Women and girls constitute approximately 50 percent of the population of Afghanistan. Barriers to their participation and access to education is not aligned with Islamic teachings and fundamental human rights principles, adversely impacting nearly half the population of the country.
We stand committed to deliver and serve the people of Afghanistan, will you?
The 167 national and international NGO ACBAR members – employing 31,216 humanitarian staff and providing support to millions of people across different sectors and in all provinces of Afghanistan – call on the international donor community to honor its international commitments for continued provision of principled humanitarian assistance to people in need across Afghanistan.
More than 18 million people in Afghanistan, nearly half of the country’s population, require humanitarian aid. Conflict and violence have exponentially worsened the complex emergency facing the Afghan people, who are battling the compound effects of climate change, drought, and protracted conflict – leading to forced displacement en masse, rising hunger and malnutrition, ramifications from Covid-19, and a looming disintegration of public health services. These humanitarian needs are expected to further increase in the months and years to come. To meet the growing and complex humanitarian needs of the Afghan people, ACBAR and its nearly 170 members welcome the opportunity to engage with the Islamic Emirate of Afghanistan to facilitate an operating environment for non-governmental organizations (NGO) to rapidly and efficiently deliver needed humanitarian assistance. Since 1988, the Agency Coordinating Body for Afghan Relief and Development (ACBAR) has played a pivotal role in more efficiently coordinating information, assistance and advocacy regarding the delivery of principled humanitarian services in Afghanistan.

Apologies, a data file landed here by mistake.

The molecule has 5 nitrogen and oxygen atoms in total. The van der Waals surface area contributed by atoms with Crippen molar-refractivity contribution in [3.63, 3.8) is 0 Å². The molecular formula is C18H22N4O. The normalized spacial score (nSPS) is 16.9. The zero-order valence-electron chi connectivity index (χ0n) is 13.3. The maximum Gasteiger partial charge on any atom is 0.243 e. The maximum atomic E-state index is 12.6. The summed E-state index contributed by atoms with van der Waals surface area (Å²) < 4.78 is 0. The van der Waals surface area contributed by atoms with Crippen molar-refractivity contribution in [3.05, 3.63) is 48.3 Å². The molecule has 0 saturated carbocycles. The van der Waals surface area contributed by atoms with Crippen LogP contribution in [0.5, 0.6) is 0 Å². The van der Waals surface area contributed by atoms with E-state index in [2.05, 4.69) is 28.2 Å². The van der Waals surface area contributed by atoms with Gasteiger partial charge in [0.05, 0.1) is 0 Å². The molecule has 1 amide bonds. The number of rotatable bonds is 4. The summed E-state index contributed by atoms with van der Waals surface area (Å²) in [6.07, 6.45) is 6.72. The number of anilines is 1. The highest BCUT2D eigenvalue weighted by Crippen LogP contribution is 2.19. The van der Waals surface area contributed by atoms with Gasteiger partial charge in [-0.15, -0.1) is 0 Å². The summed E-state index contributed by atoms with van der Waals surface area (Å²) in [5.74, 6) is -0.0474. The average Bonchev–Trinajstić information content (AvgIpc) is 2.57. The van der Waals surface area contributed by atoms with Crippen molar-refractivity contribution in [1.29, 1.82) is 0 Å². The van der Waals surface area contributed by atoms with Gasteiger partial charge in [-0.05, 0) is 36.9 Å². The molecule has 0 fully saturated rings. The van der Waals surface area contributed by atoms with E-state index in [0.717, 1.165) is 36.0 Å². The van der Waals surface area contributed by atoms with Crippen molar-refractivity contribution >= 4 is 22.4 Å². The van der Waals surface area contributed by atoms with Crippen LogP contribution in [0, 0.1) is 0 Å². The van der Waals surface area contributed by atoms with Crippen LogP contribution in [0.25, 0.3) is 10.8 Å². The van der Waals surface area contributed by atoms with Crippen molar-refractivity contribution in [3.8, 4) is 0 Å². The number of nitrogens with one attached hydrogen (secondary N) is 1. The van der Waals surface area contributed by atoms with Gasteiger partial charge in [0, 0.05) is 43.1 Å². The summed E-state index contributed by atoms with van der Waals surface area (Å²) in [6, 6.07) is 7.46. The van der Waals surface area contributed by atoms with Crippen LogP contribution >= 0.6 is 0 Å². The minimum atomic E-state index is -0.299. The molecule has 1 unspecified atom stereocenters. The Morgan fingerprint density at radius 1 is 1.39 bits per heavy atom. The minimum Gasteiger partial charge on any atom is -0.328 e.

ACBAR has 167 National and International NGO members: 132 members reported at the beginning of 2021, that they are working in 11 sectors in 34 provinces and 386 districts. In total 31,216 staff (21,931 men and 9,285 women) are employed.
Humanitarian, Development and Peacebuilding activities